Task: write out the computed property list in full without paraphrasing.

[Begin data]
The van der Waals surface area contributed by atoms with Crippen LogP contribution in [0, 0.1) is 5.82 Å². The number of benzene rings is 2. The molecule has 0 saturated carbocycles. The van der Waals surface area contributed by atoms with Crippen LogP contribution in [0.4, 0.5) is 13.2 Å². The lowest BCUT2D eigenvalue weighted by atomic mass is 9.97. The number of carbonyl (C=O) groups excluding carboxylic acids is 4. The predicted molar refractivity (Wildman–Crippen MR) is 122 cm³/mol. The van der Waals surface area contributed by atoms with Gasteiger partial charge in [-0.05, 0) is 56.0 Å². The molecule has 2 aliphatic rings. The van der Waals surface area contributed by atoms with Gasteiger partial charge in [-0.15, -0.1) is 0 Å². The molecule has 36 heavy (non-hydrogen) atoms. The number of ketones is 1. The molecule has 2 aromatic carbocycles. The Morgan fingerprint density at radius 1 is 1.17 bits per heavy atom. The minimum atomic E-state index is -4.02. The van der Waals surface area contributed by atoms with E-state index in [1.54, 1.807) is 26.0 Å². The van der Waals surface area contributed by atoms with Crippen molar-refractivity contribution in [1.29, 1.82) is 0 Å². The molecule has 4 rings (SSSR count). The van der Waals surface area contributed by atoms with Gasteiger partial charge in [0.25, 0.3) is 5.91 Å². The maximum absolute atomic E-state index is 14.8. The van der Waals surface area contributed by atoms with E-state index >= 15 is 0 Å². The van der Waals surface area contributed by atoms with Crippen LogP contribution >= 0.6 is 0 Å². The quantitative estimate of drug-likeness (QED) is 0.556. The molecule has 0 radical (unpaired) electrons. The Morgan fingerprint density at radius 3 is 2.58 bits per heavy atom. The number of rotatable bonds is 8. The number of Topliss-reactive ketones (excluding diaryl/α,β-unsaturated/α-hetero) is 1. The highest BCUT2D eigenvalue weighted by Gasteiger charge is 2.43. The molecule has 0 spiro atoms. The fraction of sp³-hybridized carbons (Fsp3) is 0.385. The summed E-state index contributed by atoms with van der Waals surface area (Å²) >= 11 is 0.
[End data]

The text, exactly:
The van der Waals surface area contributed by atoms with Crippen LogP contribution in [0, 0.1) is 5.82 Å². The number of benzene rings is 2. The molecule has 0 saturated carbocycles. The van der Waals surface area contributed by atoms with Crippen LogP contribution in [0.4, 0.5) is 13.2 Å². The lowest BCUT2D eigenvalue weighted by atomic mass is 9.97. The number of carbonyl (C=O) groups excluding carboxylic acids is 4. The predicted molar refractivity (Wildman–Crippen MR) is 122 cm³/mol. The van der Waals surface area contributed by atoms with Gasteiger partial charge in [-0.05, 0) is 56.0 Å². The molecule has 2 aliphatic rings. The van der Waals surface area contributed by atoms with Gasteiger partial charge in [-0.15, -0.1) is 0 Å². The molecule has 36 heavy (non-hydrogen) atoms. The number of ketones is 1. The molecule has 2 aromatic carbocycles. The Morgan fingerprint density at radius 1 is 1.17 bits per heavy atom. The minimum atomic E-state index is -4.02. The van der Waals surface area contributed by atoms with E-state index in [1.54, 1.807) is 26.0 Å². The van der Waals surface area contributed by atoms with Crippen molar-refractivity contribution in [1.29, 1.82) is 0 Å². The molecule has 4 rings (SSSR count). The van der Waals surface area contributed by atoms with Gasteiger partial charge in [0.25, 0.3) is 5.91 Å². The maximum absolute atomic E-state index is 14.8. The van der Waals surface area contributed by atoms with E-state index >= 15 is 0 Å². The van der Waals surface area contributed by atoms with Crippen LogP contribution >= 0.6 is 0 Å². The quantitative estimate of drug-likeness (QED) is 0.556. The molecule has 0 radical (unpaired) electrons. The Morgan fingerprint density at radius 3 is 2.58 bits per heavy atom. The number of rotatable bonds is 8. The number of Topliss-reactive ketones (excluding diaryl/α,β-unsaturated/α-hetero) is 1. The highest BCUT2D eigenvalue weighted by Gasteiger charge is 2.43. The molecule has 0 spiro atoms. The fraction of sp³-hybridized carbons (Fsp3) is 0.385. The summed E-state index contributed by atoms with van der Waals surface area (Å²) >= 11 is 0.